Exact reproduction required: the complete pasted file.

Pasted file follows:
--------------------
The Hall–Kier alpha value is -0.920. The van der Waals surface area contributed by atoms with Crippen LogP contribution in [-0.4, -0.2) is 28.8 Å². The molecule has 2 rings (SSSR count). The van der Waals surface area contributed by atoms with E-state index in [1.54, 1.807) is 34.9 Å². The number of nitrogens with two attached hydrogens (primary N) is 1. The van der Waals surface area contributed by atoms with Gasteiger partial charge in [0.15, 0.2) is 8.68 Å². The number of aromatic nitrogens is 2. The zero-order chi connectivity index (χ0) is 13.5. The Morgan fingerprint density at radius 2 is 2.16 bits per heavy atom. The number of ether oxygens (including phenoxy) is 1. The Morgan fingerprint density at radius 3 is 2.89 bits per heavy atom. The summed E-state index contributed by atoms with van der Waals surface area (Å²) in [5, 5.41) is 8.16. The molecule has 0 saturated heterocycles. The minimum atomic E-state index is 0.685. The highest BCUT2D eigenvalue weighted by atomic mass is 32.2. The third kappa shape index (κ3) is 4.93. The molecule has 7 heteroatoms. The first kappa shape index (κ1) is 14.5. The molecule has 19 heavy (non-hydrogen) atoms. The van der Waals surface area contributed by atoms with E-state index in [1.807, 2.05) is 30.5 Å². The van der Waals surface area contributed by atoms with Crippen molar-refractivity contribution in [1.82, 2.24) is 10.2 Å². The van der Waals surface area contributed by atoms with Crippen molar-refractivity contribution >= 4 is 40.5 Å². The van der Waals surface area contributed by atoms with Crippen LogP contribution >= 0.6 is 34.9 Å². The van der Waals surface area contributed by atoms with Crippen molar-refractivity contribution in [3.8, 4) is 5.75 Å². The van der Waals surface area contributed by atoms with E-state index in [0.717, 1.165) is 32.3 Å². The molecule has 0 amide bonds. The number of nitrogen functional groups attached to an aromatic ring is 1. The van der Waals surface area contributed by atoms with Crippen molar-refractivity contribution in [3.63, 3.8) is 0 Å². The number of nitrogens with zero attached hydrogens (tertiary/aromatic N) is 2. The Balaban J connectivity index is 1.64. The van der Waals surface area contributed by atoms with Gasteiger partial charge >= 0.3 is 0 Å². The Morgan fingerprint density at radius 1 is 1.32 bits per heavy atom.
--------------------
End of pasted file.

The Hall–Kier alpha value is -0.920. The van der Waals surface area contributed by atoms with Crippen LogP contribution in [-0.4, -0.2) is 28.8 Å². The molecule has 2 rings (SSSR count). The van der Waals surface area contributed by atoms with E-state index in [1.54, 1.807) is 34.9 Å². The number of nitrogens with two attached hydrogens (primary N) is 1. The van der Waals surface area contributed by atoms with Gasteiger partial charge in [0.15, 0.2) is 8.68 Å². The number of aromatic nitrogens is 2. The zero-order chi connectivity index (χ0) is 13.5. The Morgan fingerprint density at radius 2 is 2.16 bits per heavy atom. The number of ether oxygens (including phenoxy) is 1. The Morgan fingerprint density at radius 3 is 2.89 bits per heavy atom. The summed E-state index contributed by atoms with van der Waals surface area (Å²) in [5, 5.41) is 8.16. The molecule has 0 saturated heterocycles. The minimum atomic E-state index is 0.685. The highest BCUT2D eigenvalue weighted by atomic mass is 32.2. The third kappa shape index (κ3) is 4.93. The molecule has 7 heteroatoms. The first kappa shape index (κ1) is 14.5. The molecule has 19 heavy (non-hydrogen) atoms. The van der Waals surface area contributed by atoms with E-state index in [1.807, 2.05) is 30.5 Å². The van der Waals surface area contributed by atoms with Crippen molar-refractivity contribution in [1.82, 2.24) is 10.2 Å². The van der Waals surface area contributed by atoms with Crippen molar-refractivity contribution >= 4 is 40.5 Å². The van der Waals surface area contributed by atoms with Crippen LogP contribution >= 0.6 is 34.9 Å². The van der Waals surface area contributed by atoms with Crippen molar-refractivity contribution in [3.8, 4) is 5.75 Å². The van der Waals surface area contributed by atoms with E-state index in [0.717, 1.165) is 32.3 Å². The molecule has 0 amide bonds. The number of nitrogen functional groups attached to an aromatic ring is 1. The van der Waals surface area contributed by atoms with Crippen molar-refractivity contribution in [3.63, 3.8) is 0 Å². The number of nitrogens with zero attached hydrogens (tertiary/aromatic N) is 2. The Balaban J connectivity index is 1.64. The van der Waals surface area contributed by atoms with Gasteiger partial charge >= 0.3 is 0 Å². The Morgan fingerprint density at radius 1 is 1.32 bits per heavy atom.